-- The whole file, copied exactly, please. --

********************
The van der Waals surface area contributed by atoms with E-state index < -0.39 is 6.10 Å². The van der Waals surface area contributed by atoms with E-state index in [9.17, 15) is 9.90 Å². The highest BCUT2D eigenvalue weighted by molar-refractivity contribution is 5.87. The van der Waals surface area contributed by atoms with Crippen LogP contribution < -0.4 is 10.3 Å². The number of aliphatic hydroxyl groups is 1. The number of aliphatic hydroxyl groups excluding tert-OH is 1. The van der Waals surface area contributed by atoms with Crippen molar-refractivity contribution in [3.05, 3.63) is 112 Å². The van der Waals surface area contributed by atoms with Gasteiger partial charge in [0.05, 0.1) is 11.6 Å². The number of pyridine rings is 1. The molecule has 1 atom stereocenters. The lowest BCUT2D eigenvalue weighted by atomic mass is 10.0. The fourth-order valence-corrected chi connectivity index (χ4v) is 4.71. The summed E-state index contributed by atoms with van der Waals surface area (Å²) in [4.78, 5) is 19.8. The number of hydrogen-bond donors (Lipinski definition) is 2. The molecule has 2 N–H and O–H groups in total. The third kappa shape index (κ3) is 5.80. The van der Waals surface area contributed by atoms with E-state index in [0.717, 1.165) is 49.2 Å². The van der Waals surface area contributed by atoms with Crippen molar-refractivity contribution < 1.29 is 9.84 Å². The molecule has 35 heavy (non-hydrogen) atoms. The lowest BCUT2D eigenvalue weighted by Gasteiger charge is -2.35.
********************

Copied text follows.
The van der Waals surface area contributed by atoms with E-state index < -0.39 is 6.10 Å². The van der Waals surface area contributed by atoms with E-state index in [9.17, 15) is 9.90 Å². The highest BCUT2D eigenvalue weighted by molar-refractivity contribution is 5.87. The van der Waals surface area contributed by atoms with Crippen LogP contribution < -0.4 is 10.3 Å². The number of aliphatic hydroxyl groups is 1. The number of aliphatic hydroxyl groups excluding tert-OH is 1. The van der Waals surface area contributed by atoms with Crippen molar-refractivity contribution in [3.05, 3.63) is 112 Å². The van der Waals surface area contributed by atoms with Gasteiger partial charge in [0.05, 0.1) is 11.6 Å². The number of pyridine rings is 1. The molecule has 1 atom stereocenters. The lowest BCUT2D eigenvalue weighted by atomic mass is 10.0. The fourth-order valence-corrected chi connectivity index (χ4v) is 4.71. The summed E-state index contributed by atoms with van der Waals surface area (Å²) in [4.78, 5) is 19.8. The number of hydrogen-bond donors (Lipinski definition) is 2. The molecule has 2 N–H and O–H groups in total. The third kappa shape index (κ3) is 5.80. The van der Waals surface area contributed by atoms with E-state index in [0.717, 1.165) is 49.2 Å². The van der Waals surface area contributed by atoms with Crippen molar-refractivity contribution < 1.29 is 9.84 Å². The molecule has 35 heavy (non-hydrogen) atoms. The lowest BCUT2D eigenvalue weighted by Gasteiger charge is -2.35.